The September 2017 issue of Acta Paediatrica had several interesting articles of some interest to the autism community. This is a classical medical journal that emphasizes clinical studies of value in the everyday practice of pediatrics. I had the pleasure of meeting its editor, Hugo Lagercrantz, and publishing an article about TMS and autism in this journal. For previous blogs about prematurity and autism see: Extreme prematurity and autism and enlargement of the brain ventricles in preterm infants who later on exhibit autistic symptoms.
Preterm birth needs to be considered a chronic condition
In this review, Raju et al report that an overwhelming majority of adults born preterm were healthy and well. However, a small, but significant, fraction of them still faced a higher risk of developing neuropsychological and behavioural problems, hypersensitive disorders and metabolic syndrome earlier than their term-born counterparts. The authors maintain that preterm birth needs to be considered a chronic condition, with a slight increase in the risk for long-term morbidities. Therefore, obtaining a birth history from all patients, irrespective of their age, should be routine, as this would help early diagnoses and timely interventions. Nilsson and Ignell discuss the paper.
Important EEG features for the assessment of brain maturation in premature infants
This review by Pavlidis et al describes the maturational features of the baseline electroencephalogram (EEG) in the neurologically healthy preterm infant. Features such as continuity, sleep state, synchrony and transient waveforms are described also in extremely preterm infants. Illustrated examples are presented. The review demonstrates the importance of multichannel conventional EEG monitoring for preterm infants as many of the features described are not apparent if limited channel EEG monitors are used.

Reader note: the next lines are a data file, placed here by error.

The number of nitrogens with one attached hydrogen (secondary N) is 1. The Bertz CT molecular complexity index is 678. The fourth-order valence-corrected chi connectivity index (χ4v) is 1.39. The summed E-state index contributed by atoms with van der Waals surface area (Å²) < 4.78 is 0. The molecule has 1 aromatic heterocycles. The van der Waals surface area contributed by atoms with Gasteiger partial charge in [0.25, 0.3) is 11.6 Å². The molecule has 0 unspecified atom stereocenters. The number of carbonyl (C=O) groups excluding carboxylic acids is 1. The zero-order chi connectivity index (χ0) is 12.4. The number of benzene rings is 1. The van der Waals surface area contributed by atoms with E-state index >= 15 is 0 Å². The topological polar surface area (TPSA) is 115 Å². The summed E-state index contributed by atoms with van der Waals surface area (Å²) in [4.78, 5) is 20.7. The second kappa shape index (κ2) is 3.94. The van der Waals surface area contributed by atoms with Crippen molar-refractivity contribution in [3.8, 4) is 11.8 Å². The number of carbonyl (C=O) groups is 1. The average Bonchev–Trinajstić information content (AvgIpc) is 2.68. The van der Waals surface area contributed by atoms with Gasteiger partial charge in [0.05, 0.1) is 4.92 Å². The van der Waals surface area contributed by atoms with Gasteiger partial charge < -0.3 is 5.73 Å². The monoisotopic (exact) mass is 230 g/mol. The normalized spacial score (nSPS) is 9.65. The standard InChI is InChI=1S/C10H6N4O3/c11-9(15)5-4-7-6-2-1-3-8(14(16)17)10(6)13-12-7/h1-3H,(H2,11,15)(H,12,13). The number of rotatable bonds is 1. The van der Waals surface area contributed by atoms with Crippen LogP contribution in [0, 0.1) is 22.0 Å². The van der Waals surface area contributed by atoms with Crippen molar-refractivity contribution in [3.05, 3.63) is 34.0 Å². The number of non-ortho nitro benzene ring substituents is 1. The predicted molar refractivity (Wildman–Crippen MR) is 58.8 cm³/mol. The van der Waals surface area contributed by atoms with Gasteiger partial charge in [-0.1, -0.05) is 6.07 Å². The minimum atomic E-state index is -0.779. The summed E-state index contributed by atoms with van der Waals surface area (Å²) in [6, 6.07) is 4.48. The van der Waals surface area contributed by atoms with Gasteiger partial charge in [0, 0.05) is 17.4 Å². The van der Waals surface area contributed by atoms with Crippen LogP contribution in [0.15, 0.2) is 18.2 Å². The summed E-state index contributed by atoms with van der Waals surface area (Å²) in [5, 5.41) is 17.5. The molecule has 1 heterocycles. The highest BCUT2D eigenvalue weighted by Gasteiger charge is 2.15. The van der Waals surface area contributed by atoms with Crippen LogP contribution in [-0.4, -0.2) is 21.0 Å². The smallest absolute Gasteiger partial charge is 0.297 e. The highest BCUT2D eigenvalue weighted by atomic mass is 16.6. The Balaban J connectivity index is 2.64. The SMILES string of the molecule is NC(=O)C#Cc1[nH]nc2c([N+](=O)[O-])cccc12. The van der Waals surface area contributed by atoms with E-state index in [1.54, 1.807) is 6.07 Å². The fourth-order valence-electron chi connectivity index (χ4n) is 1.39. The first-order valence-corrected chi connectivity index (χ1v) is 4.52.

Risk factors for executive function difficulties in preschool and early school-age preterm children
Preterm children face a higher risk of developing executive function difficulties than their full-term peers, according to an Australian study by O’Meagher et al. Deficits in executive function influence problem-solving abilities and can have a substantial impact on social and academic function and quality of life. This study identified social risks and, in particular, pointed out that the main carer’s education level was a key predictor for cognitive and executive function difficulties in preterm children when they started school. Skranes comments on the findings.